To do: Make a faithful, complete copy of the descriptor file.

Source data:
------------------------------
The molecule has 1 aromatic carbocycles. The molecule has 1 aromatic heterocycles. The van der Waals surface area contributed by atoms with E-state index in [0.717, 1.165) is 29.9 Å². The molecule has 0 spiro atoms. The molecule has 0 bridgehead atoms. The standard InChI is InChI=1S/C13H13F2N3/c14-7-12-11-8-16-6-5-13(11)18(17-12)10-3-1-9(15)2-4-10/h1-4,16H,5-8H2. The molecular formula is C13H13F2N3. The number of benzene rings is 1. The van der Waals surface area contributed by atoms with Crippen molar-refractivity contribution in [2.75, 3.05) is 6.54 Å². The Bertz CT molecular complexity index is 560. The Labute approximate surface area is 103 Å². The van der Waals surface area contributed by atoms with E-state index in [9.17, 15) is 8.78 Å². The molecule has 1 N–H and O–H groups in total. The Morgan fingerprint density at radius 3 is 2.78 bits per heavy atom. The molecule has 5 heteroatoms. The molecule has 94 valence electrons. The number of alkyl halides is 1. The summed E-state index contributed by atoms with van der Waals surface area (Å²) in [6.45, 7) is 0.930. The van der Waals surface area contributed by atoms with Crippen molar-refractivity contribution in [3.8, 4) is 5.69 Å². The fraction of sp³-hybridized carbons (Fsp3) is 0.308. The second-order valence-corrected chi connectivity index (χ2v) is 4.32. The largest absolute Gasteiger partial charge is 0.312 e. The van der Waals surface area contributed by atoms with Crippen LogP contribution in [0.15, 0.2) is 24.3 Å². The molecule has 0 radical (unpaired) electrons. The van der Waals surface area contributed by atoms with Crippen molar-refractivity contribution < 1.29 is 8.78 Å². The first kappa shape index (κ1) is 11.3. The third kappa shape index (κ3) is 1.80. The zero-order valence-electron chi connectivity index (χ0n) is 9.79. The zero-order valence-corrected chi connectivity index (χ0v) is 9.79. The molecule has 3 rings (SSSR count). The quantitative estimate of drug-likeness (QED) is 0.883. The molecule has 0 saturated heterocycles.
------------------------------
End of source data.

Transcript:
The molecule has 1 aromatic carbocycles. The molecule has 1 aromatic heterocycles. The van der Waals surface area contributed by atoms with E-state index in [0.717, 1.165) is 29.9 Å². The molecule has 0 spiro atoms. The molecule has 0 bridgehead atoms. The standard InChI is InChI=1S/C13H13F2N3/c14-7-12-11-8-16-6-5-13(11)18(17-12)10-3-1-9(15)2-4-10/h1-4,16H,5-8H2. The molecular formula is C13H13F2N3. The number of benzene rings is 1. The van der Waals surface area contributed by atoms with Crippen molar-refractivity contribution in [2.75, 3.05) is 6.54 Å². The Bertz CT molecular complexity index is 560. The Labute approximate surface area is 103 Å². The van der Waals surface area contributed by atoms with E-state index in [9.17, 15) is 8.78 Å². The molecule has 1 N–H and O–H groups in total. The Morgan fingerprint density at radius 3 is 2.78 bits per heavy atom. The molecule has 5 heteroatoms. The molecule has 94 valence electrons. The number of alkyl halides is 1. The summed E-state index contributed by atoms with van der Waals surface area (Å²) in [6.45, 7) is 0.930. The van der Waals surface area contributed by atoms with Crippen molar-refractivity contribution in [3.8, 4) is 5.69 Å². The fraction of sp³-hybridized carbons (Fsp3) is 0.308. The second-order valence-corrected chi connectivity index (χ2v) is 4.32. The largest absolute Gasteiger partial charge is 0.312 e. The van der Waals surface area contributed by atoms with Crippen LogP contribution in [0.15, 0.2) is 24.3 Å². The molecule has 0 radical (unpaired) electrons. The van der Waals surface area contributed by atoms with Crippen molar-refractivity contribution < 1.29 is 8.78 Å². The first kappa shape index (κ1) is 11.3. The third kappa shape index (κ3) is 1.80. The zero-order valence-electron chi connectivity index (χ0n) is 9.79. The zero-order valence-corrected chi connectivity index (χ0v) is 9.79. The molecule has 3 rings (SSSR count). The quantitative estimate of drug-likeness (QED) is 0.883. The molecule has 0 saturated heterocycles.